Monday, November 3, 2008

Gender and Achievement: The Differences in Boys’ and Girls Academic Achievement (Review)

1. Introduction.
Differences in educational achievement in gender terms are more difficult to pin-point than those related to social class. There is, for example, little clear evidence to show that females, as a whole, underachieve intellectually at school (in terms of GCSE overall, for example, the levels of achievement between males and females are roughly equal, although in recent years there is evidence to suggest that females are achieving more than males across an increasing range of subjects).
In addition, the evidence since the 2nd World War suggests that female educational achievement at the secondary level has increased markedly in comparison to male achievement. At the primary level male and female levels of achievement are, in general, roughly equal, although males tend to score more highly on some forms of testing.
The gap between girls’ and boys’ achievement at GCSE has been roughly the same for several years. There are statistical difficulties in analyzing the o- level and CSE results of the 1980s, but they appear to show that girls were already improving their performance before GCSE introduced. The changes to GCSE affecting the 1994 results, including the reduction of the course work element, did not immediately reduce the superiority of the girls’ performance.

2. A few Figures to Illustrate the Differences in Boys’ and Girls’ Academic
There are three indicators are used to concretely illustrate boys’ lower achievement in elementary and secondary school: academic delay, success in learning the language of instruction and graduation rates.

2.1. Academic Delay
It has been noted that in general education, both in elementary and secondary school, boys are more likely to repeat a grade than girls. This gap is particularly significant in the first year of secondary school.
Based on Education Indicator, 2003 edition, MEQ (2003), it reports that in 2001-2002 in the school system as a whole, 3.8% of boys and 2.3% of girls repeated a grade in elementary school. The gender difference is therefore 1.5 percentage points. For secondary 1 student, the difference rises to 5.6% percentage points, since the proportion of repeaters is 15.7% for boys and 10.1% for girls.
The cumulative effect of grade repetition is to delay students in their schooling. At the end of the normal six-year period of elementary school, children should be no more than 12 years old. A student aged 13 or over has therefore fallen behind. The cumulative effect of grade repetition is reflected in the student’s age.
Students who are repeaters in elementary school are at much higher risk of dropping out that other students, and this risk increases considerably with the numbers of years of academic delay.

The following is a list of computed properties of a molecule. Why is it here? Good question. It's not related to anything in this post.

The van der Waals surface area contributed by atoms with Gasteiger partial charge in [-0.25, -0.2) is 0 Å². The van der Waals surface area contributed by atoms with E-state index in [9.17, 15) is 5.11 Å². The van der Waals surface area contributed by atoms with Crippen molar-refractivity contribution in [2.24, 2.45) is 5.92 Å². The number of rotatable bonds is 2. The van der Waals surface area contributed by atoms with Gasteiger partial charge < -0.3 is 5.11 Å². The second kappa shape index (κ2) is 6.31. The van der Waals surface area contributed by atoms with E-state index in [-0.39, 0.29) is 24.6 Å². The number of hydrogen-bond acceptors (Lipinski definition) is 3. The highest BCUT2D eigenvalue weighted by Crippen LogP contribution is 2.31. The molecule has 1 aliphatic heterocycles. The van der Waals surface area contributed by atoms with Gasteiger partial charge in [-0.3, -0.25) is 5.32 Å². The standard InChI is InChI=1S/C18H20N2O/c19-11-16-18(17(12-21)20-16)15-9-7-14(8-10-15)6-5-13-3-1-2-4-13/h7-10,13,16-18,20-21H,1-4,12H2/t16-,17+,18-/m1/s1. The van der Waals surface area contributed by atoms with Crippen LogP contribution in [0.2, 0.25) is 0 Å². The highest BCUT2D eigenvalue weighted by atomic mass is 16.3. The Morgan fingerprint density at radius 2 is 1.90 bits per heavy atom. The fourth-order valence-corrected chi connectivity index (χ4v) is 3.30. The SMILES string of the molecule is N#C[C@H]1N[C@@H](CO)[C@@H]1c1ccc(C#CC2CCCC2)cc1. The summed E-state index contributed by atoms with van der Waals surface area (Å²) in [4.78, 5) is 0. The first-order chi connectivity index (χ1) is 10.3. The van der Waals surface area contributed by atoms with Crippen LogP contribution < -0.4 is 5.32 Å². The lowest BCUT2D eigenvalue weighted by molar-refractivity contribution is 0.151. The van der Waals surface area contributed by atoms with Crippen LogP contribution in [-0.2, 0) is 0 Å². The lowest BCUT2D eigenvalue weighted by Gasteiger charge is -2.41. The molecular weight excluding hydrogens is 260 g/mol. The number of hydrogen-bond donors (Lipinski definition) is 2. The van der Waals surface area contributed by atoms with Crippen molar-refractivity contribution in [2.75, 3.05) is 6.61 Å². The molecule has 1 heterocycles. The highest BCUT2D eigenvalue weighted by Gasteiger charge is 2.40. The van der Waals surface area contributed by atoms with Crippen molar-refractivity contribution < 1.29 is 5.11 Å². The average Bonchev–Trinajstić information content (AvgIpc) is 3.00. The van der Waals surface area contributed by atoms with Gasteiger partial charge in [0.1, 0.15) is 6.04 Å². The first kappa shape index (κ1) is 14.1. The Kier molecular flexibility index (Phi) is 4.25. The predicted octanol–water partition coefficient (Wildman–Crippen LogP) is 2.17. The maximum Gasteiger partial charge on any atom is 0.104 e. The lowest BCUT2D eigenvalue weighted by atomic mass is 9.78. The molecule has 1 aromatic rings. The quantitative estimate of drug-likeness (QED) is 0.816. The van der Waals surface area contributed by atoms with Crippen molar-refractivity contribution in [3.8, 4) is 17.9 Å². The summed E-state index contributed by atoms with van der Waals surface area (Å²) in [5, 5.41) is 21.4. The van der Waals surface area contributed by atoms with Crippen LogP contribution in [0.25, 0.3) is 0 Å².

2.2. Success in Learning the Language of Instruction
Grade repetition and academic delay, more prevalent among boys than girls; appear to be mostly related to gender differences in learning the language of instruction since no significant performance gap has been noted for the other subjects.
Based on uniform examinations results that set by MEQ, girls’ result in the language of instruction are higher than those of boys. In Canada, the 2002 School Achievement Indicators Program (SAIP) assessment also confirms that girls’ written language skills are much stronger than boys in the country as whole. Beside, at the international level, a recent study of the OECD Programme for International Student Assessment (PISA), report that girls get higher result in reading literacy than the boys.
The report on Australian national literacy testing in 1996 (DETYA 1999a,b), identified the fact that only percent of male students were able to meet the reading benchmarks set Year 3, compare with 77percent of female students. Like wise, 65 percent of all male students tested scored at or above the writing benchmark for Year 3, while 81 percent of female students score above a higher for the same benchmark. According to this report, the gap between girls and boys performance repeats it self for the Year 5 test result conducted in the same year: 65 percent of the boys tested and 76 percent of the girls tested scored at or above the reading benchmark in Yea 5; 59 percent of the boys reached or went beyond the benchmark set for writing in Year 5, whereas 74 percent of girls met or exceeded this benchmark (DETYA 1999a,b).
Similarly, the combined results of the 1999 national testing in United Kingdom for reading, writing and spelling (the Key stage test) for 7,11,and 14 years old students indicate that 77 percent of boys reached level 2 and above in reading, while 86 percent of girls tested reached the same level and above. Similarly with writing, 78 percent of boys tested and 87 percent of girls tested performed at level 2 or above. In terms of spelling performance on the national test, only 65 percent of boys tested at level 2 or above, whereas 76 percent of the girls tested at level 2 and above (DFEE 1999a)
The test scores from the National Assessment of educational progress (NAEP) in 1996 have been analyzed according to male and female performance in reading, writing, and spelling tests and indicate what many see as dangerous gaps between male and female performance in relations to sets of literacy skills. Besides, Helbers (2000) notes that there were significantly more boys than girls located within the low scoring category.